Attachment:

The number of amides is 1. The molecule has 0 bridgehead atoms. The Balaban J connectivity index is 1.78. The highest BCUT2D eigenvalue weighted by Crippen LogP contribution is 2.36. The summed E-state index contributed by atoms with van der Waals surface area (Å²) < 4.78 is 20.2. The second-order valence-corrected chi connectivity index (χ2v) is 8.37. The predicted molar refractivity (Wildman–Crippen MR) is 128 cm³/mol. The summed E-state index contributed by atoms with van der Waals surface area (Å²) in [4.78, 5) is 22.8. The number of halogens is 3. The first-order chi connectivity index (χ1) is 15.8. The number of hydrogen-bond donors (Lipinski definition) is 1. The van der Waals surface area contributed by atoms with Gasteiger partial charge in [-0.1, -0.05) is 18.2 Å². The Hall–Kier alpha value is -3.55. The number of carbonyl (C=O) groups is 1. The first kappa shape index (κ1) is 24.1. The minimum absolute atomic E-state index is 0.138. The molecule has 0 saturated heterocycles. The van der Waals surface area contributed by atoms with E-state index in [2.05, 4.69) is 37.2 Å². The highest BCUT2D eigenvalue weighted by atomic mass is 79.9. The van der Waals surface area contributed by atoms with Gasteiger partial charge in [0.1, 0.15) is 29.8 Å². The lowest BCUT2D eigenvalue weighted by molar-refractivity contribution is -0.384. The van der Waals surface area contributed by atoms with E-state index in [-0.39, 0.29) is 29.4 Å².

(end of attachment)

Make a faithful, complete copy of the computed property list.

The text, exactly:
The number of amides is 1. The molecule has 0 bridgehead atoms. The Balaban J connectivity index is 1.78. The highest BCUT2D eigenvalue weighted by Crippen LogP contribution is 2.36. The summed E-state index contributed by atoms with van der Waals surface area (Å²) < 4.78 is 20.2. The second-order valence-corrected chi connectivity index (χ2v) is 8.37. The predicted molar refractivity (Wildman–Crippen MR) is 128 cm³/mol. The summed E-state index contributed by atoms with van der Waals surface area (Å²) in [4.78, 5) is 22.8. The number of halogens is 3. The first-order chi connectivity index (χ1) is 15.8. The number of hydrogen-bond donors (Lipinski definition) is 1. The van der Waals surface area contributed by atoms with Gasteiger partial charge in [-0.1, -0.05) is 18.2 Å². The Hall–Kier alpha value is -3.55. The number of carbonyl (C=O) groups is 1. The first kappa shape index (κ1) is 24.1. The minimum absolute atomic E-state index is 0.138. The molecule has 0 saturated heterocycles. The van der Waals surface area contributed by atoms with E-state index in [2.05, 4.69) is 37.2 Å². The highest BCUT2D eigenvalue weighted by atomic mass is 79.9. The van der Waals surface area contributed by atoms with Gasteiger partial charge in [0.1, 0.15) is 29.8 Å². The lowest BCUT2D eigenvalue weighted by molar-refractivity contribution is -0.384. The van der Waals surface area contributed by atoms with E-state index in [-0.39, 0.29) is 29.4 Å².